Combine the automotive and aerospace sectors and you start to understand the scale of Food and Drink Manufacturing. It is the largest manufacturing sector in the UK, with the supply chain contributing a staggering £110 billion to the economy and employing over four million people.*
The people working across this supply chain are essential to what we UK consumers eat and drink. So whatever Brexit holds, this sector is preparing itself for change, especially when it comes to the recruitment and retention of staff.
Around one third of the workforce in the UK Food and Drinks Manufacturing sector are European migrant workers. Both workers and employers are concerned about stability and workforce supply. Given that the food and drinks industry needs to recruit over 100k new employees by 2022, a significant step change is needed across the UK to develop home-grown talent and to tackle structural barriers that prevent the sector from securing skills.
Brexit, together with the introduction this year of the Apprenticeship Levy, means the time is right for apprenticeships to become the main focus for meeting the skills demands of this sector.
At least 75% of all apprentices stay with their employer at the end of their apprenticeship, and larger employers now have the opportunity (and the obligation) to develop and deliver bespoke apprenticeship programmes that will really benefit their business.
Many manufacturing apprenticeship training programmes focus on Lean/Continuous Improvement techniques. So the benefits of apprenticeships are broader than simply talent recruitment. Increasingly, larger businesses are working with specialist apprenticeship partners – like Cidori – to design programmes that bring about significant business process improvements which impact their bottom bottom line through the reduction of waste, increased motivation and productivity of staff, and greater profits.
No, the EU is not bananas
Think of food standardisation and the EU and we can’t help but think of straight bananas. However, EU standardisation has protected both consumers and workers in the food and drinks industry. Standardisation has guaranteed safe, healthy and fresh food and protection from unscrupulous practices.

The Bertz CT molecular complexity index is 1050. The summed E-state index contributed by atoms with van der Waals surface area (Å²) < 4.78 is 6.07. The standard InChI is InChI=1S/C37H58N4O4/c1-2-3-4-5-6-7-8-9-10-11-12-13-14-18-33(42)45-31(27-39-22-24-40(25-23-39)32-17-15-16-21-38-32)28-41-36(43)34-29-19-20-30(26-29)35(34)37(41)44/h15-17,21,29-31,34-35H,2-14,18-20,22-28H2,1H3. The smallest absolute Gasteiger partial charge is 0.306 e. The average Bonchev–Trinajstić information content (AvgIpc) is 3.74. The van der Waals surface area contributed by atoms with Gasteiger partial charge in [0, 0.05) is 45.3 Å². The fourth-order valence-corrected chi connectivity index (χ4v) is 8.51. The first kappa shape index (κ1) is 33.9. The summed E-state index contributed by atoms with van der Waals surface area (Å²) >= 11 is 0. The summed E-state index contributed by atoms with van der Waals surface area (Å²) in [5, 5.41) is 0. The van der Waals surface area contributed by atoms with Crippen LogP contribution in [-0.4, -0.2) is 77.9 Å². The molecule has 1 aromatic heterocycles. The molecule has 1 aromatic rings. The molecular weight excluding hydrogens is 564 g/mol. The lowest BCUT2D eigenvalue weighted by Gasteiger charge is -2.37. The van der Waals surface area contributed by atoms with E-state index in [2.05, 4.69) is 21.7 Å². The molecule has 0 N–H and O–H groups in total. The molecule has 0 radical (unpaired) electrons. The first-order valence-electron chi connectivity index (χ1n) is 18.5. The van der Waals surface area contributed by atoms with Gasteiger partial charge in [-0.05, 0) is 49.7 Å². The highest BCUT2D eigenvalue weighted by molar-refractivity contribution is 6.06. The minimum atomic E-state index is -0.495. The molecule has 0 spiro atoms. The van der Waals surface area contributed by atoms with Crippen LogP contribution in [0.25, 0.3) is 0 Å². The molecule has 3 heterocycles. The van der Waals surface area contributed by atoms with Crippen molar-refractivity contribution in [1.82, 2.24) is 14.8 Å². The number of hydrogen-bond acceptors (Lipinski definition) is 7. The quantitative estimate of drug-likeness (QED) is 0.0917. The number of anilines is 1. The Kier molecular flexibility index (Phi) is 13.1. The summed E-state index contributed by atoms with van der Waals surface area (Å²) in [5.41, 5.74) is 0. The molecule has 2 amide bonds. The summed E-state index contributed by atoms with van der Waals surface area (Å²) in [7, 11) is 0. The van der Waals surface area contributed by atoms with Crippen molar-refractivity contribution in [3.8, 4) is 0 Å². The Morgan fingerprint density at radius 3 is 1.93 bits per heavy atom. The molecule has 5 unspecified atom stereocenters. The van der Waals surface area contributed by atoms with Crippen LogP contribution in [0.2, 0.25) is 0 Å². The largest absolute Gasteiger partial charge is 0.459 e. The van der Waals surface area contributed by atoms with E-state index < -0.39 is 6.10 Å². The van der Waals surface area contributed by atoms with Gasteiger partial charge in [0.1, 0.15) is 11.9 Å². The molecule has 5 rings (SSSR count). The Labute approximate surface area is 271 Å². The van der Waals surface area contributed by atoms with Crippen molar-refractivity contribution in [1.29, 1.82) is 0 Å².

Whether or not food and drinks standardisation and regulation changes significantly post Brexit, the food and drink industry will benefit from a Lean approach. Lean standardises procedures, eliminates waste and saves money. All these things are essential for any business to succeed at any time. Brexit or no Brexit.
Major food suppliers such as Sainsbury’s, Walkers, M&S and many more have achieved huge reductions in waste and improvements in process efficiency. Last year M&S won the British Quality Foundation (BQF) Lean Six Sigma Academy Award for their continuous improvement projects including automated stocktaking and improving the speed of transactions at self-service tills.
Find out more
Cidori’s Client Business Director Robin Clarke is speaking at this year’s Food and Drink Business Europe IT Conference at the Ricoh Centre in Coventry on 7 November.
This event looks at trends across the food manufacturing, retail and food service sectors: from improving traceability and consumer trust to transforming productivity.
More information on his talk: Why apprenticeships are essential for UK Food & Beverage Manufacturers to continue to develop the skills for future talent can be found on the conference website here.
Cidori can develop bespoke Apprenticeship solutions for any business or sector. If you are looking to recruit talent and provide the most efficient and effective service to your customers, then we can help.
Examples of our current Food and Drinks Apprenticeships programmes include:
Our workforce apprenticeships programme is developed and delivered in partnership with RoTAP accredited Gateshead College.
Our food and drinks clients include:
To discuss how Cidori can help your business improve, transform your learning and increase the opportunities available, contact:
*source: Food and Drinks Federation
Working in partnership: